Hypoxia occurs when the amount of oxygen in water becomes too low to support most aquatic life (typically below 2 mg/L). Hypoxia is an expanding global problem and a symptom of degraded water quality, largely resulting from human activities such as agricultural runoff, burning of fossil fuels, and wastewater treatment discharges. Hypoxic waters can become dead zones for organisms that cannot escape. This directly impacts ecosystem health, and often reduces the value of commercial and recreational fisheries. The majority of NOAA’s efforts to understand and reduce hypoxia in U.S. coastal waters are supported through the NCCOS Competitive Research Program.
To achieve these activities, NCCOS supports a Hypoxia National Office at the Northern Gulf Institute, a NOAA Cooperative Institute. This office advances research and management of hypoxia in the Gulf of Mexico and addresses NOAA mandates under the Harmful Algal Bloom and Hypoxia Research and Control Act. The Hypoxia National Office works with NOAA to provide technical assistance, observations and monitoring, coordination, and the science underpinning the management of the annual hypoxic zone in the Gulf of Mexico.
NCCOS and the Mississippi River/Gulf of Mexico Watershed Nutrient Task Force
NCCOS supports NOAA’s role in the Task Force, which is charged with collaboratively reducing and controlling the Gulf of Mexico dead
zone, the largest hypoxia area in the U.S. We support the Task Force by:
Models are given physical and chemical oceanographic data like temperature, salinity, size of fish, stocking density, feed rate, growth, and metabolism to predict effects from an aquaculture operation in the surrounding water.
Dissolved Nutrients Modeling:
Dissolved nutrients modeling determines the expected impact of nutrients on water quality by considering the nutrient output from the aquaculture facility combined with the environmental capacity to disperse or assimilate that waste via water currents or water exchange.
Wave Exposure Modeling:
Wave modeling produces coastal and ocean predictive models based on the geomorphology and oceanographic features of a region. Improved forecasting ensures that aquaculture facilities are not developed in an area that would be inundated with high wave energy or storm surge.
Coastal Hypoxia Research Program
The Coastal Hypoxia Research Program is an NCCOS competitive research program focused on advancing the
understanding and management capabilities to assess, predict, and reduce hypoxic events and their environmental impacts
on our nation’s oceans, estuaries, coasts, and Great Lakes ecosystems. This program is authorized by the Harmful Algal Bloom and
Hypoxia Research and Control Act (HABHRCA), 33 U.S.C. §4001–4009.
The overall goal of the Coastal Hypoxia Research Program is to improve the ability of resource managers to effectively prevent or reduce the ecological and economic impacts of hypoxia on marine and Great Lakes ecosystems. Prevention or reduction of hypoxia requires a fundamental understanding of the causes and consequences of hypoxia and tools to evaluate the effectiveness of management strategies. This program provides research results and modeling tools for resource managers to assess alternative management strategies to address hypoxia in ecosystems and make proactive and informed decisions. Research topics include: determining the causes of hypoxia; developing the capability to predict its occurrence in response to varying levels of anthropogenic stresses; and evaluating the subsequent ecological, economic, and social impacts of hypoxia.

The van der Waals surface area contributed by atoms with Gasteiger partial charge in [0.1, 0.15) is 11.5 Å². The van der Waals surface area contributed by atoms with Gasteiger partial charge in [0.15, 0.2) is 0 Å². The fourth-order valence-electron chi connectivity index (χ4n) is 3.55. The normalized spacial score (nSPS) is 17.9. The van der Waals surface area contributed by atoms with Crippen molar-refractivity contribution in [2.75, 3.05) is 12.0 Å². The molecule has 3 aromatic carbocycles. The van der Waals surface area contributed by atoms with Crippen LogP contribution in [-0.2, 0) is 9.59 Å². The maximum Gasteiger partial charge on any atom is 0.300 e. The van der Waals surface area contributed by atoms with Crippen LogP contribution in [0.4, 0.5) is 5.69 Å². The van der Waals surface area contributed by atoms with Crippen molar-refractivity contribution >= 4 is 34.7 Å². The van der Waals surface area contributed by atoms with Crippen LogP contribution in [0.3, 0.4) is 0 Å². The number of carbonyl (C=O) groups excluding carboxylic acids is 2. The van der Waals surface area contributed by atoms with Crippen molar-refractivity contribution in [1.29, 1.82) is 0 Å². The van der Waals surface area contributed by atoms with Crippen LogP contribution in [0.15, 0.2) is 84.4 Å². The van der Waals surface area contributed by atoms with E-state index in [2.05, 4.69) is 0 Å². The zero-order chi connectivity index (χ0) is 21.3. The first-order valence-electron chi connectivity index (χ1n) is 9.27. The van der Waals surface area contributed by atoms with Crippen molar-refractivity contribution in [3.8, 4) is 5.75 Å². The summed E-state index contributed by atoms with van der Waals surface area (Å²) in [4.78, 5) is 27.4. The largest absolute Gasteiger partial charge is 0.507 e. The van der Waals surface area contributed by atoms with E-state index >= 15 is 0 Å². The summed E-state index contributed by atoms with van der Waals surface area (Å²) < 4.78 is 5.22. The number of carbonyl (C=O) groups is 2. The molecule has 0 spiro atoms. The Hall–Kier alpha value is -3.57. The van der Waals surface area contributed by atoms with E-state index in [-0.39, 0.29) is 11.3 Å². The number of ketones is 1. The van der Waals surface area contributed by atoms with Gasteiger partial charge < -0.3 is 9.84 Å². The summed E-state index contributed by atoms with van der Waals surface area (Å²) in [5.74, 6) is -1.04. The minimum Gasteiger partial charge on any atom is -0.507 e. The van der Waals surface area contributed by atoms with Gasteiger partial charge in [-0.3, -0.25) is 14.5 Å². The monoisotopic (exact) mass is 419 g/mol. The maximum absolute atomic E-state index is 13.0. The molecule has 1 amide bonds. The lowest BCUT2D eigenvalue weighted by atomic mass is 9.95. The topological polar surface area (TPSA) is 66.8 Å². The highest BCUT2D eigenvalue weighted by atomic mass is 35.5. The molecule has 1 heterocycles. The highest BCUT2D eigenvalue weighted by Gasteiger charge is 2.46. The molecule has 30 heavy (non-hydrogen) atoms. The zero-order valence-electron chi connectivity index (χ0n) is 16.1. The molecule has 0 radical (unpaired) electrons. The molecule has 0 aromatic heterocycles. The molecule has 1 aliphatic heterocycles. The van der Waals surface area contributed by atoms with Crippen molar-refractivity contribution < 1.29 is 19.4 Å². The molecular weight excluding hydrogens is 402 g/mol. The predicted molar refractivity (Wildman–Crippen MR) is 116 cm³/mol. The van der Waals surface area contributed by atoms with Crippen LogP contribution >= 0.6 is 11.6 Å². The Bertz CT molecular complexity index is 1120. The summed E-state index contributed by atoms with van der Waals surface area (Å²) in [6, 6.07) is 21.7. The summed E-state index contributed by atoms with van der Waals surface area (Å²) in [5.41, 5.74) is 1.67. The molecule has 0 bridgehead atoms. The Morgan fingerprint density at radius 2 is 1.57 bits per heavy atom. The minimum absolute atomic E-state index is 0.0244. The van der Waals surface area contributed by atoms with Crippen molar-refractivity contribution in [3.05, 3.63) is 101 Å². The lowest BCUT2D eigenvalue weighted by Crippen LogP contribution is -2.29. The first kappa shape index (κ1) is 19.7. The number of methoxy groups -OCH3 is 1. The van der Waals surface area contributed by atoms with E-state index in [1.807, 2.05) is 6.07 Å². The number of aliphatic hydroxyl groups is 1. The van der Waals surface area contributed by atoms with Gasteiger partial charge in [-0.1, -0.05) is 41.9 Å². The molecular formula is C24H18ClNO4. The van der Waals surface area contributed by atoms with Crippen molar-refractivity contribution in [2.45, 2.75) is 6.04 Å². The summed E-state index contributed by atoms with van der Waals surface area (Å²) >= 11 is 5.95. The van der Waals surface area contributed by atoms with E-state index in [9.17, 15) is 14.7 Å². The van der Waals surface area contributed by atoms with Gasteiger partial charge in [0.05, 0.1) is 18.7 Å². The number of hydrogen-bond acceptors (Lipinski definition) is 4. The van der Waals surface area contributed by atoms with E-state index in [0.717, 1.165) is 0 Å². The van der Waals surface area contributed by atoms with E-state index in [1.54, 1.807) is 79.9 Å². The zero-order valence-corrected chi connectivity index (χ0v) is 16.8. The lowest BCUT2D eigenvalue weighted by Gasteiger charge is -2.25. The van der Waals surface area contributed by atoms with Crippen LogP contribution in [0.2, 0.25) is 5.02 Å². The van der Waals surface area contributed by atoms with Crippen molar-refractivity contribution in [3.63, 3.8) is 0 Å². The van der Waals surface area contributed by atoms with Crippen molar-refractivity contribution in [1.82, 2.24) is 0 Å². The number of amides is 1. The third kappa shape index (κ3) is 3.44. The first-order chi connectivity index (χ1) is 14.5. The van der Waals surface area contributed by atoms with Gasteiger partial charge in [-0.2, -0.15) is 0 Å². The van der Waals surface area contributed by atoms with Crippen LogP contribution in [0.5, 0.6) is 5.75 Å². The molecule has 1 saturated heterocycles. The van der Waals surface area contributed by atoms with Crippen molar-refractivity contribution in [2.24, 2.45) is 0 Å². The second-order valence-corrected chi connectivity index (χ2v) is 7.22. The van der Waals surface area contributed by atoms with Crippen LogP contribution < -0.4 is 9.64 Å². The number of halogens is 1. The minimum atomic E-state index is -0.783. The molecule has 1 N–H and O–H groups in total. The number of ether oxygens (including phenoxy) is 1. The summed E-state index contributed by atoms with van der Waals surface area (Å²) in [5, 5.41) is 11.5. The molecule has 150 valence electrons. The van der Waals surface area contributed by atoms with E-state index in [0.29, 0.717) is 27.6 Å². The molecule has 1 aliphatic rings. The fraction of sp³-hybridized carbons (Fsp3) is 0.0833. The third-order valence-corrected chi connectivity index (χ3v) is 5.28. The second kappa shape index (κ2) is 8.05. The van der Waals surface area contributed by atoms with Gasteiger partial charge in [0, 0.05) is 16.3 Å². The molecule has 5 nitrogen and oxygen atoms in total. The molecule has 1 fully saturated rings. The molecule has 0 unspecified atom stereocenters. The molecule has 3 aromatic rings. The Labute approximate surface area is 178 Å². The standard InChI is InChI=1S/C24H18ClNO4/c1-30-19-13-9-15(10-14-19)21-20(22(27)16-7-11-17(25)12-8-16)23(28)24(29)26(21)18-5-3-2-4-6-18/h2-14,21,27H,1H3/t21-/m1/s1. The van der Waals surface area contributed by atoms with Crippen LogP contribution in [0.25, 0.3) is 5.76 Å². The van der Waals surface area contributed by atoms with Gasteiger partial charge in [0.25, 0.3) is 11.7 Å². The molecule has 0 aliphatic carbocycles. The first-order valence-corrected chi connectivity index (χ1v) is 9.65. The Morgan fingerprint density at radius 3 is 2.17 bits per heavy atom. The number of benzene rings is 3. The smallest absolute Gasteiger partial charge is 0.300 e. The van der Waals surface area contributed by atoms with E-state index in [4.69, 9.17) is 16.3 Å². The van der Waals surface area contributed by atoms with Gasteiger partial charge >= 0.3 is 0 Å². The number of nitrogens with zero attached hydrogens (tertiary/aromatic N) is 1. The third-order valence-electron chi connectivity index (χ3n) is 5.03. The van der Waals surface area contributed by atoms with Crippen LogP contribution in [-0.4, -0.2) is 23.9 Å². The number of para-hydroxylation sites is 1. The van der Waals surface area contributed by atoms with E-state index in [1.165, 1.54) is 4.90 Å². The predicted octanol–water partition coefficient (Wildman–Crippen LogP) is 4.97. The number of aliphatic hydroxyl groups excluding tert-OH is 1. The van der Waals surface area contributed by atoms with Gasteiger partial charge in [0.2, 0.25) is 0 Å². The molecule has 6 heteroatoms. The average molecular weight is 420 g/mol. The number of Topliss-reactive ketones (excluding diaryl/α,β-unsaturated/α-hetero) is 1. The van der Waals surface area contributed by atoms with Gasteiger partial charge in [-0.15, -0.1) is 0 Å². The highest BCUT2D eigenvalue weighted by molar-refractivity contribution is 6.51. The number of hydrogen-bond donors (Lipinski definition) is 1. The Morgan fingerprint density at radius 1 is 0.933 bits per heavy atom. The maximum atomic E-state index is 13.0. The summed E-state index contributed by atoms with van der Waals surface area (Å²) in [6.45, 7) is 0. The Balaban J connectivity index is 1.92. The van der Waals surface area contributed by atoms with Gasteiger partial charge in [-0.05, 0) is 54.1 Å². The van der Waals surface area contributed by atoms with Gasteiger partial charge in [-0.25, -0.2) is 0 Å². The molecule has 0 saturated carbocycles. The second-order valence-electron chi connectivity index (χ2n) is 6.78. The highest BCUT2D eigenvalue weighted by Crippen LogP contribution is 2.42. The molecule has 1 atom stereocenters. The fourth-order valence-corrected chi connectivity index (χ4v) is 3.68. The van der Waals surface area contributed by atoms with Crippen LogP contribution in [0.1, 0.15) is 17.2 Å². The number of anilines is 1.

Gulf of Mexico Hypoxia Impact Studies
The northern Gulf of Mexico contains almost half of the nation's coastal wetlands and supports commercial fisheries generating one billion dollars annually. Hypoxic waters prevalent during the summer can cause habitat loss, stress, and even death to marine organisms, affecting commercial harvests and the health of impacted ecosystems. Current studies are documenting the dynamics of the hypoxic zone over the Louisiana continental shelf, including its extent, the processes that influence its development, and its impact on fisheries.
Other program offices are also conducting activities to reduce nutrient inputs to the Gulf of Mexico and monitor the dead zone and its impacts to fishery resources.
NOAA Runoff Risk
This program offers real-time decision support tools that provide farmers and producers actionable guidance about when to avoid nutrient applications due to unfavorable environmental conditions. These tools are based on the weather and hydrologic modeling capabilities of the National Weather Service.
Gulf of Mexico Hypoxia Watch
This program maps dissolved oxygen data to monitor hypoxic conditions in the Gulf of Mexico. Data are collected during the annual NOAA Fisheries Summer Groundfish Survey, which evaluates population and health of commercially important shrimp, fish, and other organisms relative to environmental conditions as part of the Southeast Area Monitoring and Assessment Program.
Take a Closer Look: Environmental Interactions
We are assisting coastal managers and aquaculture farm operators with the development of environmental monitoring protocols for marine aquaculture, which will support sustainable development of the aquaculture industry. Monitoring is a powerful tool for ensuring aquaculture activities are conducted with minimal long-term impacts to marine ecosystems. The best monitoring protocols provide a standardized guide for the collection of data to reflect environmental trends around a farm, without placing undue burden on farm operators.